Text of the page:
Back On Board ‘The Girl Ship’

by julie swanson

In two recent posts (November 16 and November 11, below) I wrote about being a tomboy and how, although I used to be proud of that and had a false sense of superiority over other girls/females, I now see the error in my old way of thinking. I wanted to expand on that a little bit today, on my mid-life epiphany.

I consider myself a recovering Tomboy. Not that being a tomboy is an addiction or a sickness, certainly not in everyone’s case anyway, but in my situation, I’ve come to see how I was a tomboy to such an extreme that I was actually a traitor to my kind, to my gender. I didn’t like the ship we girls got to sail in, so I jumped ship. Or at least I tried to. I mean rather than speak up and work to change things, change attitudes, rather than stick up for being a girl and say, “No, that’s not what I am” or, “Hey, this isn’t fair,” I just thought, “Well, if that’s what a girl is, then I don’t want to be one.” I even went so far as to go into denial and think, “I’m not a girl. I’m not all those things you think and say about girls.” Certainly as a little child it wasn’t conscious, and I don’t beat myself up for being a traitor (well, I did a little when I first discovered what I’d done and seen it in this light!), but that’s what I was, in effect. I tried to jump ship, from the girl ship to the boy ship. I suppose that’s why I had a hard time naming my blog ‘tomboy’ anything; whereas I used to be proud of being a tomboy, now I’m a little ashamed of it and can see how non-tomboys or recovering tomboys such as myself, they hear or see the term as a puffed-up term of false pride, false bravodo or superiority. It was false pride. I thought I was better than all those weak girls. But really, how could I have been proud of the fact that I felt so inferior as a girl that I was trying to act as if I wasn’t one?! That’s only something I could realize as adult though; that realization took 45 years!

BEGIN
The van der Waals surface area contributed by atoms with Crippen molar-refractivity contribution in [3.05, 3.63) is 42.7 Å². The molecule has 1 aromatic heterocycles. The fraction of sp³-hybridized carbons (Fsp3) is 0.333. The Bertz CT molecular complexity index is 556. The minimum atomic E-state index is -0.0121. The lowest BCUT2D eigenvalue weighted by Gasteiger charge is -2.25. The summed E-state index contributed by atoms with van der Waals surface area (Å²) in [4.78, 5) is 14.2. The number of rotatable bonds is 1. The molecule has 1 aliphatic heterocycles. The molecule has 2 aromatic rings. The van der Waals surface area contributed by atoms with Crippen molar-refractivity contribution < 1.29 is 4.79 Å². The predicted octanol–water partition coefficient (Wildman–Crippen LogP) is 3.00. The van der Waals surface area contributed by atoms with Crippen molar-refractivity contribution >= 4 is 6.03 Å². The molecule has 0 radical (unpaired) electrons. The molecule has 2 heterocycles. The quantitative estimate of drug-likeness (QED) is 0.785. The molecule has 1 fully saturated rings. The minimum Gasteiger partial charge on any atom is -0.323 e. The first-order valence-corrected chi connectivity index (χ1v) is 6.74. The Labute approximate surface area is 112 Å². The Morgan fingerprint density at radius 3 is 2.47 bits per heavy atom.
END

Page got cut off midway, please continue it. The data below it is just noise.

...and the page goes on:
Now don’t get me wrong, my loving to swim and play outside and climb trees and build forts, my love of sports…, not one bit of that was an act or fake. I did love those things. But the way I dressed and spurned all things pink or floral or feminine, the way I wouldn’t wear one bit of jewelry, that was an unconscious rejection of the feminine rather than a love of plain clothes. Who in their right mind, men included, wouldn’t think a flower was beautiful, or a gem stone? I actually liked pink and thought it looked great on me given my eye-hair-and-skin coloring, I could see that some jewelry was really beautiful (but not on me, no way!), I could appreciate beautiful lines and curves and soft textures and sweet smells. My feelings were easily hurt and I often felt like crying. I was moved to tears watching movies or reading books or hearing beautiful singing. But those things I hid.

Not all tomboys are tomboys to the extreme I was. I realize that. I realized it then. Or I realized that all so-called tomboys weren’t like I was; I would look at a girl who claimed to be a tomboy and love sports and climbing trees, but then I’d see her painting her nails or hear her talk about liking a boy, or I’d know that she’d done some other equally disgusting girly thing, and I’d think, “She’s not a real tomboy.” I was a connoisseur of tomboys, the judge, the supreme tomboy herself. (But I can see now that those girls were tomboys as well, just perhaps healthier, better-adjusted tomboys, happier in their own skin.) As for girly-girls, yes, I was truly disgusted by them. The thought of myself doing the things they did gave me “the willies” as my mom would say of some squirm-inducing thing.